In other crypto regulation news, China's Central Bank Governor has unveiled a comprehensive five-point strategy to mitigate financial risks, which includes the imposition of stricter controls on digital assets that are already banned in the country. Meanwhile, in the aftermath of the JPEX scandal, Hong Kong’s Securities and Futures Commission has proposed restricting investments in crypto "complex products" to institutional investors and requiring intermediaries offering crypto services to retail investors to ensure that these individuals possess adequate knowledge about virtual assets. Simultaneously, the Basel Committee of banking regulators has initiated a new consultation on how banks should disclose their crypto holdings to their investors. This consultation window will remain open for input until January 31, 2024.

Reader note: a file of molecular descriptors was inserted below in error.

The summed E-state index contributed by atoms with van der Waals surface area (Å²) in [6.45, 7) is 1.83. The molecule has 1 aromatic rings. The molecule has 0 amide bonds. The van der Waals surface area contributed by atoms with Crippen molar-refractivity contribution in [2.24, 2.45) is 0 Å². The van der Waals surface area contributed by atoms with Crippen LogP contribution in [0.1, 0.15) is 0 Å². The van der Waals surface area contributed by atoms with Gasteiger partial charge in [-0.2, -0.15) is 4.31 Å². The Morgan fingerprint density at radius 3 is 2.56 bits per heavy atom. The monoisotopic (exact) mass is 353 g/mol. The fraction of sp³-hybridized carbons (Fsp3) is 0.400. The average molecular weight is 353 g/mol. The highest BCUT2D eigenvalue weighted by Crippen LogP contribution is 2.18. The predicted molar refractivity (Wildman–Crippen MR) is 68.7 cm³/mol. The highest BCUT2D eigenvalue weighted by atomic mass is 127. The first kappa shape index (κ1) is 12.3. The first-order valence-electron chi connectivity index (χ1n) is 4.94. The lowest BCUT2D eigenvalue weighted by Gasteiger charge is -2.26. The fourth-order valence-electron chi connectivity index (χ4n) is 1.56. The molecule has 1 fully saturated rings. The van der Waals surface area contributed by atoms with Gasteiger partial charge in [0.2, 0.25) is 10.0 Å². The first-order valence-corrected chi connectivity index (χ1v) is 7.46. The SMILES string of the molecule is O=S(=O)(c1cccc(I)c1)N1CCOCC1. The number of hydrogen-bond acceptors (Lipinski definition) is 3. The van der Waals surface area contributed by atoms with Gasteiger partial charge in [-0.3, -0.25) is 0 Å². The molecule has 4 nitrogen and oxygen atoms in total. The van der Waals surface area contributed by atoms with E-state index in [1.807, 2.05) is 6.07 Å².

2. Enforcement

In our enforcement news for this week, the Securities and Exchange Commission (SEC) has decided to drop charges against Ripple's co-founders, Brad Garlinghouse and Chris Larsen. This shift narrows the focus of the ongoing SEC v. Ripple case to the SEC's civil case against Ripple itself. In New York, Attorney General Letitia James has taken legal action against crypto exchange Gemini, crypto lending firm Genesis, crypto holding company DCG, former Genesis CEO Michael Moro, and DCG CEO Barry Silbert for their alleged wrongdoings that resulted in the substantial loss of $1B in investors' funds. Lastly, the Office of the Inspector General for the Federal Deposit Insurance Corp. (FDIC), an internal watchdog that audits the FDIC, has concluded that the banking regulator did not provide supervised banks with clear guidance regarding crypto risks and permissible actions in this domain. In response, the FDIC has committed to unveiling a comprehensive plan, along with a timeline, to furnish more precise directives soon.